More than 100 immigrants working as grooms and exercisers at the Turf Paradise racetrack in Phoenix may lose their jobs and face deportation because of a failure to obtain work permits.
Scores of the undocumented employees remain on the job even though the government last year turned down their so-called H-2B visas because applications exceeded a federally mandated cap.
If the grooms leave, Phoenix racing experts say, the multimillion-dollar Turf Paradise operation will shrivel or get shut down for the season.
“If they take everybody out of here, it’ll close the racetrack,” said Tom Metzen, executive director of the Horsemen’s Benevolent and Protective Association, which handled the visa applications on behalf of trainers, who employ the grooms.
Amid a national political furor about immigration, the dilemma reflects the growing problems faced even by employers who attempt to hire foreign workers legally. Congress last year placed greater limits on the number of H-2B visas for seasonal workers, at the same time failing to adopt a comprehensive immigration-reform bill.
The Turf Paradise grooms, nearly all Mexican nationals, could face prosecution or expulsion from the country if caught and may not be able to reapply for legal work visas if the government learns of their unauthorized employment. The Arizona Department of Racing also could revoke the grooms’ licenses for failure to verify work status.
Turf Paradise has 222 licensed grooms, according to Department of Racing records, and they play a critical role in equestrian care: feeding, bathing and taping the horses, as well as cleaning stalls.
Under U.S. law, non-citizens can obtain H-2B labor permits to fill temporary jobs if American workers refuse to take the positions. The visas can be good up to 11 months, and only 66,000 are issued annually.
For decades, Congress allowed those who had been in the program during the previous three years to receive visas even if the cap was exceeded. Last year, that exemption was removed and the horsemen’s group, not anticipating the change, filed visa applications after the limit had been met.
The problem is not unique to Turf Paradise. News reports document similar issues at horse tracks in New York and New England, where trainers also failed to apply for seasonal visas on time.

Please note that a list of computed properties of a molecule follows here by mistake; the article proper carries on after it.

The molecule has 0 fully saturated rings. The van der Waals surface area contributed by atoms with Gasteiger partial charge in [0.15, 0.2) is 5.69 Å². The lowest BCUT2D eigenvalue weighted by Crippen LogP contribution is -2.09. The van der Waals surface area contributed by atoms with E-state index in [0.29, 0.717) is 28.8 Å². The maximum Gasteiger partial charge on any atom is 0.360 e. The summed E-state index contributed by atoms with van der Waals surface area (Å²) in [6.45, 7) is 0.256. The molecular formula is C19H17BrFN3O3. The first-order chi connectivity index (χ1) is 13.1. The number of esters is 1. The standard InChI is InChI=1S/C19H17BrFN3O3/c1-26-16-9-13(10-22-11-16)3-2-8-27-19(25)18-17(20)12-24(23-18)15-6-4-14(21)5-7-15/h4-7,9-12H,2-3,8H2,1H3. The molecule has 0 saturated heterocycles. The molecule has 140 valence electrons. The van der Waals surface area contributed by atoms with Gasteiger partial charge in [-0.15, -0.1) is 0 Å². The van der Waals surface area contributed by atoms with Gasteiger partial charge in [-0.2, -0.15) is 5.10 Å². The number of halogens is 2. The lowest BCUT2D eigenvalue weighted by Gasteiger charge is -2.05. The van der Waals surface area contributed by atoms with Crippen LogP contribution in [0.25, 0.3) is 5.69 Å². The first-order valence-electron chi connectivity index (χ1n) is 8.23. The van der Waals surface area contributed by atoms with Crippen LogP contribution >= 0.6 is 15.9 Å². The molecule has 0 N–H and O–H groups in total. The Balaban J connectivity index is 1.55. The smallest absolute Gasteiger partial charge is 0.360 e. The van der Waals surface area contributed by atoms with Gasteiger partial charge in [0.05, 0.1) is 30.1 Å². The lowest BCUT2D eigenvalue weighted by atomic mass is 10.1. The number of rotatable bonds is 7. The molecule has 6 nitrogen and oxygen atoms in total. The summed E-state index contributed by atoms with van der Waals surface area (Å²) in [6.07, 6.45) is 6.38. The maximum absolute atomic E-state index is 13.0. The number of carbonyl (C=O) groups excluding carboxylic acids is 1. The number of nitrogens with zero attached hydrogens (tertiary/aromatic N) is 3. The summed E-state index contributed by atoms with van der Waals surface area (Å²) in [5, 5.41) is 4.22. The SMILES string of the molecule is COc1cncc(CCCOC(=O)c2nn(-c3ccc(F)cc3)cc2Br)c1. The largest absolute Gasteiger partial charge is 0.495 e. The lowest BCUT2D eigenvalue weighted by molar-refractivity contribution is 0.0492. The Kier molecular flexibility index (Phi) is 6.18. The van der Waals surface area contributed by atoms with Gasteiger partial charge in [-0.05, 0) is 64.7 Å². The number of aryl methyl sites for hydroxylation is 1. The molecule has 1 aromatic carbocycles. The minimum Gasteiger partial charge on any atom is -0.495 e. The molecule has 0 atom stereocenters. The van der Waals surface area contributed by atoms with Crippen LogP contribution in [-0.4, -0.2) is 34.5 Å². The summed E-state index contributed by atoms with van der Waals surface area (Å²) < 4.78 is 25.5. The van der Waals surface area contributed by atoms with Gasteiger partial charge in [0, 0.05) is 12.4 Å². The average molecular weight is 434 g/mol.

Sharon Rummery is a spokeswoman for the U.S. Bureau of Citizenship and Immigration Services. She said the number of H-2B permits rejected last year because of the cap was not immediately available. Asked about the status of longtime workers who were denied visas, she said, “You can’t employ someone who is not in good status. That’s all there is to it. If you don’t have status, you can’t stay in the United States.”
Even without renewed visas, the Department of Racing in June authorized many of the undocumented grooms to work at Arizona tracks by giving them new licenses.
Geoffrey Gonsher, department director, said the licenses were granted based on verification of H-2B applications, rather than approved visas. Under a new procedure, certified H-2B papers must be presented for licensing.
Gonsher said he learned of the problem in October and ordered grooms to document their work status a month later. He said 112 failed to do so and have been directed to appear at a license-revocation hearing today.
Metzen said the grooms are caught in a legal trap through no fault of their own, victims of a national failure to enact reform laws recognizing the need for seasonal workers. Hotels, restaurants, construction companies and other firms have suffered acute worker shortages because of the new cap in America’s H-2B law.
He said the horsemen’s association puts out help-wanted ads for grooms to no avail. The few U.S. citizens who respond either refuse the jobs or quit within days of learning about the long hours of dirty labor.
“They can tell you there are people who would do these jobs, but there aren’t,” Metzen said.
Grooms and exercisers are typically employed by trainers, who work under contracts with horse owners. At Turf Paradise, grooms earn $300 to $500 per week and have the option of living rent-free in austere dormitories amid the stables. They rise before dawn and work seven days a week during race season from October to May.